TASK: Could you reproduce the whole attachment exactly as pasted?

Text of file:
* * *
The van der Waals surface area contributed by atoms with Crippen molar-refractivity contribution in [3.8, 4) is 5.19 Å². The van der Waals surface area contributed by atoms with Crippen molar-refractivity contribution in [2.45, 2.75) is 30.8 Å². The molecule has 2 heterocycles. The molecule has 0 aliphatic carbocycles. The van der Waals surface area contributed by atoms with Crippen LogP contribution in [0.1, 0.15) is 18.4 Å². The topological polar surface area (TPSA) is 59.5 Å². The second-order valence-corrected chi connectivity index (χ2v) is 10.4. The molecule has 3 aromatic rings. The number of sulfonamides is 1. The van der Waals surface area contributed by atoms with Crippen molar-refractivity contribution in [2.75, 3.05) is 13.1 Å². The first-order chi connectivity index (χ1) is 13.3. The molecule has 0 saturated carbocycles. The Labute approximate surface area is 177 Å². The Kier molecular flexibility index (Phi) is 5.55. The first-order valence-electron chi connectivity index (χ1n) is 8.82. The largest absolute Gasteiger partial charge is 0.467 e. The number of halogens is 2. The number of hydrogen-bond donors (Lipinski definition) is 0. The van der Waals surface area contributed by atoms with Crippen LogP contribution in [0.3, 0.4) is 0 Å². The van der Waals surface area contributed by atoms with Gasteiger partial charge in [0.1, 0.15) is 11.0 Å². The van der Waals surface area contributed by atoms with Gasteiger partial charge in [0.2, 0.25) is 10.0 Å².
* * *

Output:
The van der Waals surface area contributed by atoms with Crippen molar-refractivity contribution in [3.8, 4) is 5.19 Å². The van der Waals surface area contributed by atoms with Crippen molar-refractivity contribution in [2.45, 2.75) is 30.8 Å². The molecule has 2 heterocycles. The molecule has 0 aliphatic carbocycles. The van der Waals surface area contributed by atoms with Crippen LogP contribution in [0.1, 0.15) is 18.4 Å². The topological polar surface area (TPSA) is 59.5 Å². The second-order valence-corrected chi connectivity index (χ2v) is 10.4. The molecule has 3 aromatic rings. The number of sulfonamides is 1. The van der Waals surface area contributed by atoms with Crippen molar-refractivity contribution in [2.75, 3.05) is 13.1 Å². The first-order chi connectivity index (χ1) is 13.3. The molecule has 0 saturated carbocycles. The Labute approximate surface area is 177 Å². The Kier molecular flexibility index (Phi) is 5.55. The first-order valence-electron chi connectivity index (χ1n) is 8.82. The largest absolute Gasteiger partial charge is 0.467 e. The number of halogens is 2. The number of hydrogen-bond donors (Lipinski definition) is 0. The van der Waals surface area contributed by atoms with Crippen LogP contribution in [0.3, 0.4) is 0 Å². The van der Waals surface area contributed by atoms with Gasteiger partial charge in [0.1, 0.15) is 11.0 Å². The van der Waals surface area contributed by atoms with Gasteiger partial charge in [0.2, 0.25) is 10.0 Å².